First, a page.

Our daily paper should turn the letters to the editor into something that can convey the diversity of considered opinion and interpretation of facts in this city.
By Brett Lintott
Published June 02, 2020
The May 30, 2020 opinion pages of The Hamilton Spectator were dominated by discussion of the recent council decision to end the Hamilton Bike Share program. A pleasantly reasonable editorial, and every published letter to the editor, dealt with the subject.
I wish to quote one of these letters at length, not because it has any notable merit, but for two other reasons: it displays the weak civic discourse in Hamilton, and it also demonstrates problems with the key organs through which that discourse takes place, in this case The Spectator.
The letter, published on May 30, is attributed to Paul Castellan of Hannon.
The SoBi program is useless. I do not support the concept of increased taxes to carry it forward because 99.9 per cent of taxpayers do not benefit from it. This is a lower city program. This program, bike lanes and lack of bylaw enforcement to control infractions makes travel in Hamilton undesirable. If somebody wants to bike around then support local business by buying your own bike and stop expecting everybody else to pay for your travel.
I hesitate to respond to this letter as it does feel like attacking a straw-man. However, Mr. Castellan is not my primary concern, and I'll discuss his thoughts as a means to get to a broader point.
What in this letter is demonstrably true? Only the statement that SoBi was a lower city program. There would also be some virtue in, if feasible, supporting local bicycle shops, but we could go on and on ad nauseum about how Mr. Castellan's road travel - no doubt combustion powered - is also supported by taxpayers.
What is verifiably false? Virtually everything else in the letter. The notion that the program was 'useless' is objectively incorrect, as some 27,000 Hamiltonians will attest to, including myself, as I found it incredibly useful for the many one-way trips I took on these bikes.
Second, even if we take Mr. Castellan literally and argue that only those who actually used the bikes benefited from them, then the 99.9 per cent number is inaccurate. We could say, with a smirk, that since approximately 4.5 percent of the population were registered users, it was in fact 95.5 percent of 'taxpayers' who did not benefit.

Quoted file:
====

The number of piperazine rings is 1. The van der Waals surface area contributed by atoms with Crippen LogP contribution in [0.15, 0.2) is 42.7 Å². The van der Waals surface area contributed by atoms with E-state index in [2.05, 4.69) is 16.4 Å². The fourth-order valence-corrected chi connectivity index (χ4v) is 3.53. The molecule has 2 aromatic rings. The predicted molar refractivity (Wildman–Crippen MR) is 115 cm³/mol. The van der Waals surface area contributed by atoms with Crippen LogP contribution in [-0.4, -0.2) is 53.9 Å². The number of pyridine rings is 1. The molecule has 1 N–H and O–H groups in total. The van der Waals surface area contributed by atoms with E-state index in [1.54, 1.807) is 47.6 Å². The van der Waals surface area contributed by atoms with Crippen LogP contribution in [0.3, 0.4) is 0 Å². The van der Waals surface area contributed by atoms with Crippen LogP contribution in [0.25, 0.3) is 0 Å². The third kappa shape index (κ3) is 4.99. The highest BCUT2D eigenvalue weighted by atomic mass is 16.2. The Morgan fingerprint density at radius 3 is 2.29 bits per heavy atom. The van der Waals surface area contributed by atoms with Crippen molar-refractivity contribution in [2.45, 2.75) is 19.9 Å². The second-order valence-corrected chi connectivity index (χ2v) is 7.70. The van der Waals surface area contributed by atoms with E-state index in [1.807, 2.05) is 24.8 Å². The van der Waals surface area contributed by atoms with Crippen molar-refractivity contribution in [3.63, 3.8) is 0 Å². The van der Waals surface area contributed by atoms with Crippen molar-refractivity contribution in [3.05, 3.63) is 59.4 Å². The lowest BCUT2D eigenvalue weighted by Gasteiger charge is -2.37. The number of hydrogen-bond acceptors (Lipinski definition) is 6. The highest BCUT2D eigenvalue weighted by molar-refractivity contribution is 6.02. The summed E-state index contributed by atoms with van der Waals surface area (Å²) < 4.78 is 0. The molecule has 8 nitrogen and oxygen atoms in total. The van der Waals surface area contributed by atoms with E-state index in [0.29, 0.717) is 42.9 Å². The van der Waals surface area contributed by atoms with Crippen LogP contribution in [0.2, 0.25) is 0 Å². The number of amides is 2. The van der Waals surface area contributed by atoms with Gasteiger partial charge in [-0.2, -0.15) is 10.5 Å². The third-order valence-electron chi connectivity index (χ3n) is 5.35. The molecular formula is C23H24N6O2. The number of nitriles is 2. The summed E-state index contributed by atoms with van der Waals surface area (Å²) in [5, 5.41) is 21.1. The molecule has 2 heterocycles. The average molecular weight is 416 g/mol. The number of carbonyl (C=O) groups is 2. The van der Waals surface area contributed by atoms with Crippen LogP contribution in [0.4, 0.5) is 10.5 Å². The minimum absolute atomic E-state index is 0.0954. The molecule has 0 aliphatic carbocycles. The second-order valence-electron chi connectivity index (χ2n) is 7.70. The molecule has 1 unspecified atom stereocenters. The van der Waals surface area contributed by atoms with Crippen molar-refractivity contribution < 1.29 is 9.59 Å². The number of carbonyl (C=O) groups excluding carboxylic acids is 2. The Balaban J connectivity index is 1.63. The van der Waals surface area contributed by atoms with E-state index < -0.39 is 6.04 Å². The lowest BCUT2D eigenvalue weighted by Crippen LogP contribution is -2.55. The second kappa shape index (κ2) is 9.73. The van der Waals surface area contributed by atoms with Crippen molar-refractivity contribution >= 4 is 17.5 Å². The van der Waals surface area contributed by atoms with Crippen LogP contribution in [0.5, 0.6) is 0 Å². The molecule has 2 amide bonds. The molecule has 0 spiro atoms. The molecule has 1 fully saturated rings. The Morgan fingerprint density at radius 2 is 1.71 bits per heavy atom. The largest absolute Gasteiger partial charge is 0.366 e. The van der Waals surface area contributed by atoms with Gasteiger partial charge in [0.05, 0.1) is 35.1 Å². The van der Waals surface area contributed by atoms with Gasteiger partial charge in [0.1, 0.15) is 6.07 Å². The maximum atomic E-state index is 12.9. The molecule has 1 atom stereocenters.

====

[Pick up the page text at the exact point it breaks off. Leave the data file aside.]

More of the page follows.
But there were much broader benefits to having fewer cars on the road than Mr. Castellan would care to accept.
The proposal to extend SoBi past the end of May would not have drawn on the city's general funds, so how this would have directly increased taxes in Hannon in unclear.
Finally, and least clearly, is his point that bike-share, bike lanes, and 'lack of bylaw enforcement' make 'travel in Hamilton undesirable.' This is not as objectively wrong as Mr. Castellan's other points have been, but it is still hard to fathom how SoBi bikes and bike lanes - as few as there are - impeded his travel so severely. One gets the impression that he doesn't make the drive in from Hannon too often.
It is easy to dismiss a letter that is so factually incorrect, clearly written off-the-cuff without much thought to accuracy, evidence, or consistency. Newspapers receive inaccurate, nonsensical, and just plain incoherent letters constantly. But they don't publish them, or at least they should not publish them.
The Letters to the Editor section of the Spectator doesn't aspire to be like those of The Economist or The New Yorker, nor should it. But if it is to be a useful forum for civic discussion, it needs to print letters that have substance and, while still opinion-based, have facts behind them.
The current philosophy behind the selection of letters on controversial subjects appears to have two principles: to provide a forum for venting frustration, and to present 'both sides' of an issue. I am completely in favour of reading a good argument from the other side, but it is a disservice just to print anything so as to appear balanced.
What these letters mimic is something akin to American cable news, in which panel discussions always feature opposite views, no matter how tendentious or ridiculous the views are.
In printing a letter such as the one above, what does the Spectator hope to achieve? Are they merely giving voice to both sides? If so, I fervently hope they received a more substantial letter from those opposed to extending bike-share.
The point is that a letter which is factually inaccurate and provides muddled, unsubstantiated opinion does not belong in the only major newspaper we have in Hamilton. This is not at all a suggestion that there should be censorship of opinion. But there needs to be stronger editorial control on matters of fact.
I know that the concept of journalists as information and opinion 'gatekeepers' has gone out of fashion, but we do have another forum where people can spew falsehoods and shaky opinions: it is called the internet.
The Spectator would be doing a real service to this city if it elevated the standards of what it printed, turning the letters to the editor from the equivalent of an internet bulletin board into something that can convey the diversity of considered opinion and interpretation of facts in this city.
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